So, the morons have shaken down little old ladies, small children, dead people, families without computers…how many cases has the RIAA won? Not a single one. That’s right; no matter how much they bully people, not a single case has been decided in their favor. Of course, almost no cases have been decided at all. The strongarm tactics and extortion that the cartel has used are effective. People know they have no reasonable chance of fighting the RIAA in court because the RIAA can afford better lawyers, and in the modern judicial system money talks. So, when the mob boss industry lawyer offers people a way out of the multi-million dollar suit, they tend to take it. Unsurprisingly, the amount of money the RIAA settles for varies from case to case – it is generally defined as, “what do you have?” One college student was told to max out his student loans to maximize the industry profit. Think this will encourage that student to buy more CDs next year? Yeah, me neither.

andysocial: (Default)

Originally published at BunkBlog. You can comment here or there.

Those silly silly people running the music “industry” (like there are factories and stuff?) just can’t figure out how to not blow themselves up. Napster offered them 200 million dollars per year for the next 5 years, if the RIAA would just not try to destroy Napster, and maybe even try to play nice with them.

The RIAA, being the old greybeards they are, couldn’t bring themselves to approve such a scheme, so they’ll probably end up winning the court battle and shutting Napster down. Of course, since Fanning and Co. have a deal with BMG records, they’ll stick around as the front end for ONE record company’s electronic distribution system.

Meanwhile, the other companies in the RIAA are working on their own systems, which they’ll probably screw up royally. Anyone else remember the awesome Personics systems from the 80s? You could go to a record store kiosk, choose your personal favorite songs from the playlist, and have a cassette created with only music you wanted, with a nice laser-printed jacket and labels. The record companies made royalties, and the consumer got a product they truly wanted. Of course, the industry let that system die from lack of attention, and it was too late anyway, with the CD revolution in full swing.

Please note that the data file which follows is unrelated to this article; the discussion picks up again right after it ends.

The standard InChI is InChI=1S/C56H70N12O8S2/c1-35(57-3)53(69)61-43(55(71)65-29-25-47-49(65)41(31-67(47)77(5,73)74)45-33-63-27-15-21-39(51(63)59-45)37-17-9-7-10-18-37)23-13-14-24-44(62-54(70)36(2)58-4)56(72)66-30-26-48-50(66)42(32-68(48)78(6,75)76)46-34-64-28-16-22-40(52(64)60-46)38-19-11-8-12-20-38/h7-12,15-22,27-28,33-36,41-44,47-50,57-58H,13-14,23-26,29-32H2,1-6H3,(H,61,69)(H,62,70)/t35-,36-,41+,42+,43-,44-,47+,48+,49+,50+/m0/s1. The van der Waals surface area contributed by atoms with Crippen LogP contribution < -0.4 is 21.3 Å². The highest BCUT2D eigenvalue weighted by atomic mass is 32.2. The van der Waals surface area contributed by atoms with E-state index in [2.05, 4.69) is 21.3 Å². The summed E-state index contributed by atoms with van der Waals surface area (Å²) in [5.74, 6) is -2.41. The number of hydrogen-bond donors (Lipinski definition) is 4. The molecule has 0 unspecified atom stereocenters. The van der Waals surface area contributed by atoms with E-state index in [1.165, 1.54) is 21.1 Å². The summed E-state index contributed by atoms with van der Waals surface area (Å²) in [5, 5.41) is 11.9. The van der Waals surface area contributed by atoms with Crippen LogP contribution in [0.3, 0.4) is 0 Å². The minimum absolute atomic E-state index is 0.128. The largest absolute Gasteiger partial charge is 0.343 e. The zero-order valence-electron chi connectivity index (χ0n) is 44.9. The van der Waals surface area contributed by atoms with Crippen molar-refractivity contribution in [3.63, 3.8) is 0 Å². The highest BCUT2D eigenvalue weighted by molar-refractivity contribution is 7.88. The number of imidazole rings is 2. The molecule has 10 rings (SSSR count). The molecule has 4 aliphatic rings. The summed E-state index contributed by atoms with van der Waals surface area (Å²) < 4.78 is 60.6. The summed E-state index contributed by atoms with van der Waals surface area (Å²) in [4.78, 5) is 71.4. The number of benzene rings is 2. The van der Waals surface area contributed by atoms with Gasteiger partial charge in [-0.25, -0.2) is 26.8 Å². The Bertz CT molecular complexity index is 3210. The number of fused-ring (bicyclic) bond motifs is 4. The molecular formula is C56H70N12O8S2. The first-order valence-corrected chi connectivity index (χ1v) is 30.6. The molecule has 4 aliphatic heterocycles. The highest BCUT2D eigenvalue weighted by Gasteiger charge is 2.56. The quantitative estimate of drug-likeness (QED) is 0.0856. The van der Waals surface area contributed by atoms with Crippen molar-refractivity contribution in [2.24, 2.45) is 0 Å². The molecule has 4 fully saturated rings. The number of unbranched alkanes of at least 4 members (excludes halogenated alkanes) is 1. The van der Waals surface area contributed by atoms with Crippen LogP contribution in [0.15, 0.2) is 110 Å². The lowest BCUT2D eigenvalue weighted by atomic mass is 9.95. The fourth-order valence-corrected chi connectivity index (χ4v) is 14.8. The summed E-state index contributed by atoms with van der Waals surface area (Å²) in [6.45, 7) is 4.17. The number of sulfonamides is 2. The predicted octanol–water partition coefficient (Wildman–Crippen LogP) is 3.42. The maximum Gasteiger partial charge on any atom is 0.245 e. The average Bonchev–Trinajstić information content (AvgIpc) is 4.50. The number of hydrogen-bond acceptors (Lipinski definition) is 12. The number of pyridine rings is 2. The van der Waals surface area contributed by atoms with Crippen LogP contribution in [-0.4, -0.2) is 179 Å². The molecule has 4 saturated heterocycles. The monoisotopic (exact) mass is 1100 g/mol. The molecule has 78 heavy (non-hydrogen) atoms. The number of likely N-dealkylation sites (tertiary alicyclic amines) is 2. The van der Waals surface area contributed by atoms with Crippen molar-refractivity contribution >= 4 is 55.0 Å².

This past week, the RIAA started going after OpenNap servers, which are equivalent to Napster, but without any company to sue. Next, I’m sure they’ll attempt to sue the users of Gnutella, who are individuals operating out of their own homes. This is basically the music companies suing their own customers. I wonder how they justify that business model.

Really should have made that deal with Napster, RIAA. It was the best chance of getting any money at all without suing your own customers. This should be an entertaining year.

current_music: Everclear – Now That It’s Over

Profile

andysocial: (Default)
andysocial

April 2017

S M T W T F S
      1
2345678
9101112131415
161718192021 22
23242526272829
30      

Syndicate

RSS Atom

Most Popular Tags

Style Credit

Expand Cut Tags

No cut tags
Page generated Oct. 19th, 2017 01:39 am
Powered by Dreamwidth Studios